These must be now examined as a priority. Our Pissarides Review into the Future of Work and Wellbeing – a new three-year research project funded by the Nuffield Foundation – will focus specifically on examining the impacts of technological disruption on people and communities across the UK. We will be officially launching this work next month, but for now we make the following recommendations to the Department for Levelling Up, Housing and Communities (LUHC) which we believe will be vital if they are to achieve their stated ambition of supporting people across the UK to live happy and fulfilling lives:
To complement the White Paper and ensure that good work is recognised as central, the Levelling Up Office must initiate a Future of Work Strategy (‘Work 5.00’) co-developed with local and regional partners. Working across government, this will enable local government, armed with new powers, to invest and build the conditions for good work strategically, with longer term objectives in mind. Making good work a central feature of any levelling up strategy and the advisory council would be a fair second best.
Pending receipt of additional funding, the LUHC will need to deploy other policy levers, including the integration of good work standards and measures beyond the GDP, and the Employment Bill, and ensuring that the Health Disparities White Paper features work as a major strand.
The White Paper offers a sound analysis of the dynamics of globalisation and technological progress – a history of industrial revolutions as destructive as they were ‘creative’. But while there is an acknowledgement of the potential contribution of such ‘progress’ to widening geographic inequalities, this is not followed through with policy responses.
Technology does not have an innate destiny, nor is it designed or deployed in a vacuum. Our analyses show that ‘good’ automation and the creation of ‘good’ jobs isn’t happening ‘organically’. So we need to be proactive in shaping it.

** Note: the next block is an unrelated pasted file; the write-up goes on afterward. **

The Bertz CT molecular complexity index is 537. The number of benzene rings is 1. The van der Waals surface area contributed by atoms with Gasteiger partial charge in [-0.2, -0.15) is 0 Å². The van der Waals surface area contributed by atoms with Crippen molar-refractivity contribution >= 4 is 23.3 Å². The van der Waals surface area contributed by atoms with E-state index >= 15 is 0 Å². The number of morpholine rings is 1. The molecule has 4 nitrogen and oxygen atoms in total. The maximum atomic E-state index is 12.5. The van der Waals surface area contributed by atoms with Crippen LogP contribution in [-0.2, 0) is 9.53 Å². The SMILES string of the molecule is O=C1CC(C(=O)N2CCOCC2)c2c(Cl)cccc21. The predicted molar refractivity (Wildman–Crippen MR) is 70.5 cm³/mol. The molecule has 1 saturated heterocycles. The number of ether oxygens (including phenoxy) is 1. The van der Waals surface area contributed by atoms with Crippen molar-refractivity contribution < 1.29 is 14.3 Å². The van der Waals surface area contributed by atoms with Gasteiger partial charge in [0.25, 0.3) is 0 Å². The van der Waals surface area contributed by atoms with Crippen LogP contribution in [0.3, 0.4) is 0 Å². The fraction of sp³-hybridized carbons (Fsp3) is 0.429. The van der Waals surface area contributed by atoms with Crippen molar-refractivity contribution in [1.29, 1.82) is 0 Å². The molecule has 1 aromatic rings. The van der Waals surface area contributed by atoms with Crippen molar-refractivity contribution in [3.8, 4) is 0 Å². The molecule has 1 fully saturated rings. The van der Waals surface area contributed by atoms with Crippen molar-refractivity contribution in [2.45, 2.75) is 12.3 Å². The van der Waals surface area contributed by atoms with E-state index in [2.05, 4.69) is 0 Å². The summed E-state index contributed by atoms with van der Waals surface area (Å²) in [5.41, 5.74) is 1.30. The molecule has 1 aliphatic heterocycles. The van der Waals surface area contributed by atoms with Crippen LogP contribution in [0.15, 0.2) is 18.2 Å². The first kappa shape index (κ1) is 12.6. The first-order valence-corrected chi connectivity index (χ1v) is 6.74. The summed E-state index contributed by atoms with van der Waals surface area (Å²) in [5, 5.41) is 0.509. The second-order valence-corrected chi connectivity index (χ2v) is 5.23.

To get the best out of technological innovation and ensure that it works for everyone, the Government must not shy from a robust, global gold standard in AI regulation that requires responsible behaviour from the earliest possible stage of design and deployment (see our proposals here). A new innovation challenge, supported by the UKRI, to support human-centred automation would also help.
The Government is right to recognise the role of local authorities and devolved administrations in levelling up. This will enable tailored interventions in response to local strengths and challenges. Our Good Work Time Series highlights distinct good work communities – which are not always adjacent or in combined authorities – face bespoke labour market challenges. This is driving differentiated wellbeing outcomes.
However, how much can be done without having to request central government’s permission to act is not yet clear, and the ‘devolution revolution’ is limited to England, excluding many areas most in need, including those right across West Wales, which consistently underperforms in most dimensions of the Good Work Monitor.
What seems likely is that more devolution of fiscal and non-fiscal powers will be needed to empower our ‘undervalued communities’ to become public policy innovators. There is still a lot that we don’t know, and experimentation, pilots and shared learning at a local level are all going to prove important. We’ve proposed that local authorities facing similar challenges could club together in ‘compacts’ to request additional powers and funding for this purpose.
In conclusion, the White Paper comes late but its potential should not be underestimated.
A sharper focus on creating and protecting good work is the best – and perhaps the only – way to make a success of the levelling up agenda, and one which represents a huge economic and political prize.